You call that socialism?

In economic hard times many states are re-looking at privatization and "pawning the family silver" to raise cash.
In economic hard times many states are re-looking at privatization and "pawning the family silver" to raise cash.

While conservatives wail about federal financial bailouts being a return to socialism, the budget problems at the states signal new momentum for the opposite: privatization.

States have been looking for ways to raise cash for some time, and leasing or selling toll roads (as in Illinois and Indiana) has been one route. Others have looked to public-private partnerships and private investment to raise capital for infrastructure projects, something that was floated here (and rejected) with the new Tacoma Narrows Bridge and was proposed for the Deep Bore tunnel under Seattle, an Alaskan Way Viaduct alternative.

But an Associated Press story suggests that cash-strapped states, there are 44 facing major budget deficits, are turning with renewed interest and vigor to public asset sales to raise cash and off-load white elephants:

Like families pawning the silver to get through a tight spot, states such as Minnesota, New York, Massachusetts and Illinois are thinking of selling or leasing toll roads, parks, lotteries and other assets to raise desperately needed cash.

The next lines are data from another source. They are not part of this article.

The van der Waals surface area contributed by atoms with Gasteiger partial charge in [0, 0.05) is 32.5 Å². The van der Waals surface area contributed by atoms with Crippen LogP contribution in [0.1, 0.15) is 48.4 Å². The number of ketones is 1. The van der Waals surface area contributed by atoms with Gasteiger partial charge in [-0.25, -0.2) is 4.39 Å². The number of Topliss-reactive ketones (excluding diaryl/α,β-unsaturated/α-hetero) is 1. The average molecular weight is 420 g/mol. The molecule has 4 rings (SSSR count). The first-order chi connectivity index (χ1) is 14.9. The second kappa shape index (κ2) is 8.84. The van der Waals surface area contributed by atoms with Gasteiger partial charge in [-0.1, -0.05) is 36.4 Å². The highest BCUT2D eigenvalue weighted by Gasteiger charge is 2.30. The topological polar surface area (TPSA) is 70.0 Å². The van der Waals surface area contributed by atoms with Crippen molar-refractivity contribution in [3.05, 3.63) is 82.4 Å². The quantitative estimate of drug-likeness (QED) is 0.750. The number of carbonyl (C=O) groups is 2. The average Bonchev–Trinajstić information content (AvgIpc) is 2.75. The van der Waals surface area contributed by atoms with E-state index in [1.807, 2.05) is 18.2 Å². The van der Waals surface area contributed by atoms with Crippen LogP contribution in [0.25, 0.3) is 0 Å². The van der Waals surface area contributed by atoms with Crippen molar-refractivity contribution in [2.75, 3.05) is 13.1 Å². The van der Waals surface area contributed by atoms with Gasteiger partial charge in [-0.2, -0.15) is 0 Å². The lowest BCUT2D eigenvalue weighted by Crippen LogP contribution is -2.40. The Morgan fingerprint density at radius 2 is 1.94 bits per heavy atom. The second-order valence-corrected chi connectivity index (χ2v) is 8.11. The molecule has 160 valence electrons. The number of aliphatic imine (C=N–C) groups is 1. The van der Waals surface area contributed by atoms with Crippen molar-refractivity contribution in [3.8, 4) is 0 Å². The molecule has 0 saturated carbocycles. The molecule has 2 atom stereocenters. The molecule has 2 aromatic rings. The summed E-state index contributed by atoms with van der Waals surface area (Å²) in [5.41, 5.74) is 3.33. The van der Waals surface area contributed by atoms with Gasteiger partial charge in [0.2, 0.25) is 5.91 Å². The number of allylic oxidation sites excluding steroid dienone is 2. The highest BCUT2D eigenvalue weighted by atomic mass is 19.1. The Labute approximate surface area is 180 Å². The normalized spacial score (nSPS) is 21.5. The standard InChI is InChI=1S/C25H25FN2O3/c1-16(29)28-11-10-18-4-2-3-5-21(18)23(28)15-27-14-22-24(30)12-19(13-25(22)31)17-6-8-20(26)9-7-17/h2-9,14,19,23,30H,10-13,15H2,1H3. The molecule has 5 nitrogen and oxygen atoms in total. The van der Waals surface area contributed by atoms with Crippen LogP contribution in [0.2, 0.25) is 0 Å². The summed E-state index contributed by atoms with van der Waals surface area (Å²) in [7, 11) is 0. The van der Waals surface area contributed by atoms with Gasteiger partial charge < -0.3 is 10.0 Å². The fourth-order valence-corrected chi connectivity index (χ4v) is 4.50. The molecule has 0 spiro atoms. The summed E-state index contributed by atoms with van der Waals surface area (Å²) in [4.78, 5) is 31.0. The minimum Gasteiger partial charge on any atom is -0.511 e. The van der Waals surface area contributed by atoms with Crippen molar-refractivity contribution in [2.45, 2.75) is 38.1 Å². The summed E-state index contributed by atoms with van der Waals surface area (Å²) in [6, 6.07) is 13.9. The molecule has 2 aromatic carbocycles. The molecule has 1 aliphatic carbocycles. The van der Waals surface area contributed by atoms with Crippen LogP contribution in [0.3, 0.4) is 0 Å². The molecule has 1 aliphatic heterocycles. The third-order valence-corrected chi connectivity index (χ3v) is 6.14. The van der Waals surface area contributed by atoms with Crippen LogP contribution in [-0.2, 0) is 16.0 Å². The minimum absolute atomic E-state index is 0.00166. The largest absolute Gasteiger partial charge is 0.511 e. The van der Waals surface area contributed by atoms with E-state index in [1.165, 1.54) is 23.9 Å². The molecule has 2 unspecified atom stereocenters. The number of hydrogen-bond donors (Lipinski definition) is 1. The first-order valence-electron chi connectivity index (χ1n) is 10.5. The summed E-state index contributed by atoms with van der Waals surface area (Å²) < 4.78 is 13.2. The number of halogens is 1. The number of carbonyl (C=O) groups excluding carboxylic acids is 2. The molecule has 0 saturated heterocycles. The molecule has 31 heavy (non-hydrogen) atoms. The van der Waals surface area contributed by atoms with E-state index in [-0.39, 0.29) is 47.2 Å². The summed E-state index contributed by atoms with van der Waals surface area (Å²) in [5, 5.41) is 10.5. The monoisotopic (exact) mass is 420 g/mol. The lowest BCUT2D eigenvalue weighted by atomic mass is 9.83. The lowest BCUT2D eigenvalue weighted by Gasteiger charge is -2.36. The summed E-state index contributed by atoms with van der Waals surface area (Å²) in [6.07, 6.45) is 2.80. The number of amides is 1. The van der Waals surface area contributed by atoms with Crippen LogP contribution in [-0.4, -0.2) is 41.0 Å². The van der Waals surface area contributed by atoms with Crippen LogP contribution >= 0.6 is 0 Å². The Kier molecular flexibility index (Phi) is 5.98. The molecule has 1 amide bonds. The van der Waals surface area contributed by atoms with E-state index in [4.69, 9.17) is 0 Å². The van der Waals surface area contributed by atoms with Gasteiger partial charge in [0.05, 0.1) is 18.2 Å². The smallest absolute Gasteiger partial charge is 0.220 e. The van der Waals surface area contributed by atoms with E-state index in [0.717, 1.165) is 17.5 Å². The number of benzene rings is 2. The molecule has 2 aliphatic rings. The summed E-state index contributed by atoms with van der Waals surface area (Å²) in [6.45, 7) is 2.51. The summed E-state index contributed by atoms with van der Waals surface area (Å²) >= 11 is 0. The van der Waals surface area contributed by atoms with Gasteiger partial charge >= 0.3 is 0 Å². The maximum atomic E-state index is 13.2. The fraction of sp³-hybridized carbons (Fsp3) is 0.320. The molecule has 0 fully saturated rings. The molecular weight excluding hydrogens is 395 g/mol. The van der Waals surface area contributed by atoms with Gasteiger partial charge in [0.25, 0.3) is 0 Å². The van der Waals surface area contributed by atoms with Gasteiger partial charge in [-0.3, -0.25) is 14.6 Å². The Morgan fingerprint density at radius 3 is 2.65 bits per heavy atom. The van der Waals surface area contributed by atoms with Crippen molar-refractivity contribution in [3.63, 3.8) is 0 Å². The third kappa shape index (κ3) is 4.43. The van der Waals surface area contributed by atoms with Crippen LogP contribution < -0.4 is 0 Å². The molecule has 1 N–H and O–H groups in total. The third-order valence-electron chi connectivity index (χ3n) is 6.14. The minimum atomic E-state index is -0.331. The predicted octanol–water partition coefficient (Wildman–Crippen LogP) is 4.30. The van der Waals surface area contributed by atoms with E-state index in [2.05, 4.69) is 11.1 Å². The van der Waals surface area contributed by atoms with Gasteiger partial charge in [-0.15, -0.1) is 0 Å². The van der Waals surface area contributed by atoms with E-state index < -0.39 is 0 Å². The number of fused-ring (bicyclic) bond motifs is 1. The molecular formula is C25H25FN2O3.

Such proposals include privatizing the Minneapolis-St. Paul International Airport and the Minnesota state lottery, which together could raise nearly $3 billion for the state. Massachusetts is considering privatizing the Massachusetts Turnpike. In New York, AP reports, a commission is studying "leasing state assets, including the Tappan Zee Bridge north of New York City, the lottery, golf courses, toll roads, parks and beaches." Some kind of socialism.

Privatization does a couple of things. It raises cash, it eliminates cost, it creates long-term revenues streams (like road tolls) that are market- rather than taxpayer-driven. In other words, private operators can get away with charging more than a public authority can, or a legislature facing tax-resistant voters. The private sector assumes risk but can also reap relative safe, steady returns by taking over necessary infrastructure. Safe havens for capital look pretty good right now:

Such projects could be attractive to private investors and public pension funds looking for safe places to put their money in this scary economy, said Leonard Gilroy, a privatization expert with the market-oriented Reason Foundation in Los Angeles.

"Infrastructure is more attractive today than ever," Gilroy said. "It's tangible. It's a road. It's water. It's an airport. It's something that is 'ꀔ you know, you hear the term recession-proof."

Privatization is an old idea that is shovel-ready for the Great Recession.


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About the Authors & Contributors

Knute Berger

Knute Berger

Knute “Mossback” Berger is Crosscut's Editor-at-Large.